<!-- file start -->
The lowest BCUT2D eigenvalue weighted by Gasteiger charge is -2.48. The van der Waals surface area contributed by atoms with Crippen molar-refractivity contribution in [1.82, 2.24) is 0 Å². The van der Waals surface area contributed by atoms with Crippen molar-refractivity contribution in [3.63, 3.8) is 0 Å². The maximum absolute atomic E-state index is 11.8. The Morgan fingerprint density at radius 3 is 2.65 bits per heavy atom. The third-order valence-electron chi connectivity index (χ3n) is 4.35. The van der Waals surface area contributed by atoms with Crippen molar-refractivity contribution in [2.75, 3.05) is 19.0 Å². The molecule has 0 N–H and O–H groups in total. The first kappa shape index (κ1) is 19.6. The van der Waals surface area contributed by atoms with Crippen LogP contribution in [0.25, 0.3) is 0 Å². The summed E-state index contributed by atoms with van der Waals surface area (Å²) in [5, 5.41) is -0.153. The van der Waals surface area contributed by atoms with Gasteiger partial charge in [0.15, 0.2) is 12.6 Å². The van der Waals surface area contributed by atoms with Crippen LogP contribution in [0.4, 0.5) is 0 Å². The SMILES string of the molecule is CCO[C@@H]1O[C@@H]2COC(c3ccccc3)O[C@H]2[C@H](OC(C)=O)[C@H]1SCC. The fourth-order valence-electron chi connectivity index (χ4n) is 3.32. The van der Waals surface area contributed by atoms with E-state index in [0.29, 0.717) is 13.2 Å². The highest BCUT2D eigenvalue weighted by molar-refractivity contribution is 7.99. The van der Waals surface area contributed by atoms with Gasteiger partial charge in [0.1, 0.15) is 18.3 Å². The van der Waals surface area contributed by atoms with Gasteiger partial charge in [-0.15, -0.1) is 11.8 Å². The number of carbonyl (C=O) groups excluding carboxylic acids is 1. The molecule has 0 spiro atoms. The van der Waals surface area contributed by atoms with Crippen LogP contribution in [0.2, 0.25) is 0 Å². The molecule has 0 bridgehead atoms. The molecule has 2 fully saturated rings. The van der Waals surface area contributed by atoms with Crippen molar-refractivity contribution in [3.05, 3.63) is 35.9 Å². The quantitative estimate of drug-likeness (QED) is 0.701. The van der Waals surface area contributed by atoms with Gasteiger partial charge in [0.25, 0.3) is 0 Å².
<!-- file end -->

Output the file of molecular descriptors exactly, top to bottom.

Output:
The lowest BCUT2D eigenvalue weighted by Gasteiger charge is -2.48. The van der Waals surface area contributed by atoms with Crippen molar-refractivity contribution in [1.82, 2.24) is 0 Å². The van der Waals surface area contributed by atoms with Crippen molar-refractivity contribution in [3.63, 3.8) is 0 Å². The maximum absolute atomic E-state index is 11.8. The Morgan fingerprint density at radius 3 is 2.65 bits per heavy atom. The third-order valence-electron chi connectivity index (χ3n) is 4.35. The van der Waals surface area contributed by atoms with Crippen molar-refractivity contribution in [2.75, 3.05) is 19.0 Å². The molecule has 0 N–H and O–H groups in total. The first kappa shape index (κ1) is 19.6. The van der Waals surface area contributed by atoms with Crippen LogP contribution in [0.25, 0.3) is 0 Å². The summed E-state index contributed by atoms with van der Waals surface area (Å²) in [5, 5.41) is -0.153. The van der Waals surface area contributed by atoms with Gasteiger partial charge in [0.15, 0.2) is 12.6 Å². The van der Waals surface area contributed by atoms with Crippen LogP contribution in [0.4, 0.5) is 0 Å². The SMILES string of the molecule is CCO[C@@H]1O[C@@H]2COC(c3ccccc3)O[C@H]2[C@H](OC(C)=O)[C@H]1SCC. The fourth-order valence-electron chi connectivity index (χ4n) is 3.32. The van der Waals surface area contributed by atoms with E-state index in [0.29, 0.717) is 13.2 Å². The highest BCUT2D eigenvalue weighted by molar-refractivity contribution is 7.99. The van der Waals surface area contributed by atoms with Gasteiger partial charge in [0.1, 0.15) is 18.3 Å². The van der Waals surface area contributed by atoms with Gasteiger partial charge in [-0.15, -0.1) is 11.8 Å². The number of carbonyl (C=O) groups excluding carboxylic acids is 1. The molecule has 0 spiro atoms. The van der Waals surface area contributed by atoms with Crippen LogP contribution in [0.2, 0.25) is 0 Å². The molecule has 0 bridgehead atoms. The molecule has 2 fully saturated rings. The van der Waals surface area contributed by atoms with Crippen molar-refractivity contribution in [3.05, 3.63) is 35.9 Å². The quantitative estimate of drug-likeness (QED) is 0.701. The van der Waals surface area contributed by atoms with Gasteiger partial charge in [0.25, 0.3) is 0 Å².